The iron island

Published March 26, 2019, 12:43 AM

by Charissa Luci-Atienza & Bernie Cahiles-Magkilat

#MINDANAO

By JOHN TRIA

John Tria
John Tria

As the second edition of the Ironman Davao ends with a bigger crowd of enthusiasts and participants than last year’s event, two thoughts emerge:

One, how this city, which just celebrated its 82nd birthday, has made Mindanao such an attractive destination for tourists and investors despite the challenges.

The record number of tourists last year at 2.4 million, and the frequently full flights to and from Davao and Manila and Cebu reflect the islands’ high growth especially in the two southern Mindanao regions of Davao snd Socksargen. I guess growth attracts visitors.

Second, it lends a spotlight on the fact that in almost all trust and satisfaction surveys, the President and his government have gained near-excellent ratings. Again, despite the brickbats.

 It seems that with consistent ratings are an approval of his tough approach and martial law.

To help examine these, let’s examine some numbers. The Davao and Socksargen regions beat the national Gross Domestic Product (GDP) growth rates of 6.8% in 2017 with 10.9 and 8.2% Gross Regional Domestic Product (GRDP), respectively and may likely do so in 2018.

That’s with only a slight increase in budgetary allocation for Mindanao which historically only gets a fourth of the budget pie. Metro Manila and Luzon get about half.

That’s also with the Marawi conflict in full swing in 2017 and frequent skirmishes with he New People’s Army about two years ago.

But with the continued imposition or martial law, friends tell me that the number of skirmishes between rebels of all types has gone down, so much so that the Jolo bombings got the media attention because such events have become a bit rare. They also tell me that revolutionary tax activity is not as prevalent after martial law was imposed.

Despite continuing to be cautious, locals recognize these as positive developments that will pave the way for more growth.

Moving forward, as the Bangsamoro Transition Authority begins its operations and higher budgets arrive (if Congress gets its budget together, though as of presstime it looks like it hasn’t), important support infrastructure to the key “Build, Build, Build” projects will be rolled out, and investment missions from neighboring ASEAN states will start making deals.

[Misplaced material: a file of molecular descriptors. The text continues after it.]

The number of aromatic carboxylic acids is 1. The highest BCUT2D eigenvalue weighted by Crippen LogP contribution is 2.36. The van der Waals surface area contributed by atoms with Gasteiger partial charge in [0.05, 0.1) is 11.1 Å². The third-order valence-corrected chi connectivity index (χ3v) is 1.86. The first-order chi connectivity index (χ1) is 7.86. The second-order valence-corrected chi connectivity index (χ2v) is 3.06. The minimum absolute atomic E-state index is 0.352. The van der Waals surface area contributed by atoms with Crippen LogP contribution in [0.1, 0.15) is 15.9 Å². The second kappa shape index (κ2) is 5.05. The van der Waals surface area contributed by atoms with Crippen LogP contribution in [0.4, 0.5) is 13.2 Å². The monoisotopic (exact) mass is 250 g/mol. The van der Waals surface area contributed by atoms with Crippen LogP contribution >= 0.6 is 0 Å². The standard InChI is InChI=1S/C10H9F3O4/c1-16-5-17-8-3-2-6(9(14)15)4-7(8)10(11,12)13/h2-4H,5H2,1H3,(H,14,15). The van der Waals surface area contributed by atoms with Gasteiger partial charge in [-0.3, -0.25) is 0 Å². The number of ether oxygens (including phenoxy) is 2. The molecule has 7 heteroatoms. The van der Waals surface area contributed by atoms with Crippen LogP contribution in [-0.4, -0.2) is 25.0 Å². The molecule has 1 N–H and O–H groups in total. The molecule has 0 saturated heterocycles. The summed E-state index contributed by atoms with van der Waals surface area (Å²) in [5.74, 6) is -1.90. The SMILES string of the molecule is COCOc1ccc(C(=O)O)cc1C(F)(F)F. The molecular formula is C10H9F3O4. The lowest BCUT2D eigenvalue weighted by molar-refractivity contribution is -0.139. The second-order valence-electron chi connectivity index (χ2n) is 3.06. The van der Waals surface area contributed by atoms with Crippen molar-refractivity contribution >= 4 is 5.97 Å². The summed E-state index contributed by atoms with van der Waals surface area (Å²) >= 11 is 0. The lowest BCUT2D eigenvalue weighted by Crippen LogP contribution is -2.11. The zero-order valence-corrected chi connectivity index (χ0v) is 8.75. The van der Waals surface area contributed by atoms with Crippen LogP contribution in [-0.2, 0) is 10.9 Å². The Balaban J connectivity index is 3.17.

A lot is riding on the peace dividend provided by this agreement, and the lower occurrence of conflict situations we are seeing.

Likewise, new investments such  the reported steel plants in northern Mindanao will commence construction and various malls and commercial centers in Butuan, Zamboanga, and Iligan will start building.

If the TRABAHO bill is passed, the reduction of the corporate income tax may boost the Small and Medium Enterprise sector that employs the vast majority of our workers.

Moreover, the presence of an upgraded Japanese consulate general, and the entry of the Chiense consulate on the island also boost the island’s capaciy to attract foreign direct investment.

The construction work alone to build these investments will demand thousands of workers and draw them away from rebel activity. Empty lots are cleared to make way for new and taller buildings, and higher job vacancies are reported from construction firms, retail establishments, to Business Process Outsourcing companies.

Thus, we are seeing pockets of high growth leading the islands effort. The first quarter of 2019 seems like a good start.

With the numbers  it is clear that the high growth took place despite the Marawi siege snd minimal budgetary interventions from government. This makes the potential even clearer. Peace and budgetary support may boost the growth even more.

That said, our country’s growth will continue if the island’s potentials are tapped even more deeply.

Unlike other presidential home regions, Mindanao is particularly big at 25 million, and has the potential to grow its combined economy further. Imagine how much larger the nation’s economy will grow if everyone on the island is employed and productive?

 With higher budget allocations, and key projects to spur growth and peace dividends, this is likely to happen.That Mindanao has so much to offer has become an even bigger possibility.

It has become our resilient, tough “iron island” that has withstood conflict and neglect and pushed its growth.

For reactions and past columns: facebook.com/johntriapage

 
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